The Australian Wool Industry Is Resilient and Will Overcome Covid-19 Challenges

Stuart McCullough, Managing Director, The Woolmark Company.

Amidst cessation of production, manufacturing and bricks & mortar retail activity, there’s no denying that the Covid-19 has blanketed entire apparel and textiles supply chain in doom and gloom while the industry adapts to escalating containment efforts. While the outlooks does seem bleak, it’s also in times of crises like this that we see some brands and companies stepping up positively.

The wool industry faces its own set of unique challenges in the face of Covid-19 pandemic. Here, The Woolmark Company Managing Director, Stuart McCullough, breaks down the ways the Australian wool industry is being affected and how The Woolmark Company is providing support to the industry during this unprecedented time.

How big of a challenge is Covid-19 to the wool industry?
It’s an ever-changing situation. This is mainly due to price degradation; however we also witness demand deterioration as stores close and people are staying home. Every event presents its own unique challenges. Covid-19 is unlike anything that we have experienced in our lifetime. It presents different challenges to drought and fire.

Our highest concern at the moment is the issue of harvesting wool from sheep for those woolgrowers who would normally be performing shearing this time of the year. Shearing is essential from both an animal welfare and livelihood point of view. The wool industry is heavily dependent on wool being removed; without which no fibre available to the supply chain. At this stage, we have been informed shearing remains an essential service and will ensure we communicate best practice regarding hygiene and social distancing in the shearing shed for travelling shearing teams, contractors and woolgrowers.

With many textile factories already shutdown, will there be an increased demand for wool now that synthetics will be less available?
We assume synthetics will be similarly affected, so we shouldn’t see a significant increase or decrease in demand for one fibre over the other. What concerns us mostly is the complete shutdown of the Italian mills which are class leaders and top of the fashion triangle and the major brand influencers of wool fashion.

What is the biggest effect that Italy is having on the wool industry right now?
Currently we have less visibility over Italian production due to the uncertainty of the virus. Italian operators generally run a pretty lengthy supply inventory so stock on hand which will be immediately available to them once the lockdown ceases there. They also tend to manufacture well in advance as design and fashion is often set six months prior to sale.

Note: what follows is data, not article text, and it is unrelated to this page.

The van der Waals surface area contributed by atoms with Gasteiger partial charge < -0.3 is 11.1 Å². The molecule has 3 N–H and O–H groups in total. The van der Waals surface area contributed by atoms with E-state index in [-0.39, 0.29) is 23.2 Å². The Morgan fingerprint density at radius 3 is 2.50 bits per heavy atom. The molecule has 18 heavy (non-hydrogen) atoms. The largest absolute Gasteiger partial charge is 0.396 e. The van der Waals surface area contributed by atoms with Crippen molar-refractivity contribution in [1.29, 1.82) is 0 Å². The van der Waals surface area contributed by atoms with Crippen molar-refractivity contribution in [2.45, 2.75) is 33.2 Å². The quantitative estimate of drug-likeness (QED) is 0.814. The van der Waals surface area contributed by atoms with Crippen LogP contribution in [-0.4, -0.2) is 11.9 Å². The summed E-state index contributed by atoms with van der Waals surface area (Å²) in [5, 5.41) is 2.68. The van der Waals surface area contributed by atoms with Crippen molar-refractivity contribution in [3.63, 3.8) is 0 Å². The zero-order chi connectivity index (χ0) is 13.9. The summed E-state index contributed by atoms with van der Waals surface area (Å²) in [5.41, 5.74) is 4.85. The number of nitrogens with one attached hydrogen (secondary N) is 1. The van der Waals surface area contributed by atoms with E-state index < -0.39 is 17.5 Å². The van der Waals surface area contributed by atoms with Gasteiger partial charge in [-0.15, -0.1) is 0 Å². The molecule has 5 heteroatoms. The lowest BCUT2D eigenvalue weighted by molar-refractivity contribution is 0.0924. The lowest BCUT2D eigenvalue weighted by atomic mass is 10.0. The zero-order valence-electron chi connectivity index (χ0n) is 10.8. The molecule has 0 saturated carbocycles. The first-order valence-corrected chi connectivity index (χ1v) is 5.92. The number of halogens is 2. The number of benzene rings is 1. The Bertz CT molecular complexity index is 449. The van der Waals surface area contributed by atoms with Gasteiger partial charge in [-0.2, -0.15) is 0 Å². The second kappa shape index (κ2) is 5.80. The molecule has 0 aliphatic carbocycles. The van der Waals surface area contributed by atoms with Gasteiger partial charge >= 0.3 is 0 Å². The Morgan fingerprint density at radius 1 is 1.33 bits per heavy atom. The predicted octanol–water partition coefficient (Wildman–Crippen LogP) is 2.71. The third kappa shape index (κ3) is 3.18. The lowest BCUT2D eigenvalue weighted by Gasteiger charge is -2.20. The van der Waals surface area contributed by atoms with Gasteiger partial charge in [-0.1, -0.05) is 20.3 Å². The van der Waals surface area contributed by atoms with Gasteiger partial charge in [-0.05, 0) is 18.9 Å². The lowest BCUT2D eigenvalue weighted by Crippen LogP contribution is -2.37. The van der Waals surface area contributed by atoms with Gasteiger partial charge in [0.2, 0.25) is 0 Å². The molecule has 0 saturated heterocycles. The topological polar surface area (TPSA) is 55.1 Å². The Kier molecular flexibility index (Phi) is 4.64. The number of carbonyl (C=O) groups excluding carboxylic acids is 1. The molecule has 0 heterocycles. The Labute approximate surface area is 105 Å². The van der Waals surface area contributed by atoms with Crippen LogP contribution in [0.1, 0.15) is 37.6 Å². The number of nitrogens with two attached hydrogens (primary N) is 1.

Will the Australian wool farmers survive financially this year? How are they making it?
Yes. Australian wool growers will definitely survive. They are a resilient bunch of business people and good at managing the tough issues that are thrown at them regularly. The drought and the effects of that drought on stock numbers and bank accounts continues to be the main hurdle for recovery of the sheep and wool production. Covid-19 has affected some farmers’ incomes for those having to sell into a market that is guideless at present, but prices are relatively okay for the moment. If we get a good rainfall prior to end of Autumn, then wool and sheep meat income should be strong for the second half of this year. This is all given that Coronavirus doesn’t shut down our auction markets, which is a possibility and currently being discussed.

If physical auctions do shut down, the WoolQ platform can support – it’s a secure online platform where woolgrowers, classers, brokers, buyers, manufacturers, and ultimately brands, can access digital tools to support all stages of the wool-growing and selling cycle.

How The Woolmark Company is supporting?
At this time of global uncertainty, uniting with stakeholders in pursuit of a common cause becomes increasingly important. Our commitment to support designers, brands and retailer partners has not waivered.  The Woolmark Company’s support is available in the below areas:

  • Supply chain support and troubleshooting any wool production and innovation issues
  • Providing free online training and education via the Woolmark Learning Centre
  • Access to our expert mentoring series through webinar
  • Free access to our asset bank of content including imagery and video to help market products in a cost-effective way
  • Woolmark Licence subscription fees for all current licensees paused for the next six months to ensure that you can continue to deliver world class quality garments
  • Continue to support the incredible creative from our designer network, promoting collections to our global audience of one million followers.


  1. Wool being a costly fiber there would be a demand challange due to Covid. Also, China is the largest buyer which is unlikely buy that volume this year. Wool blends at reasonable price will have better chances. Wool farmers would require cashflow support for sure!


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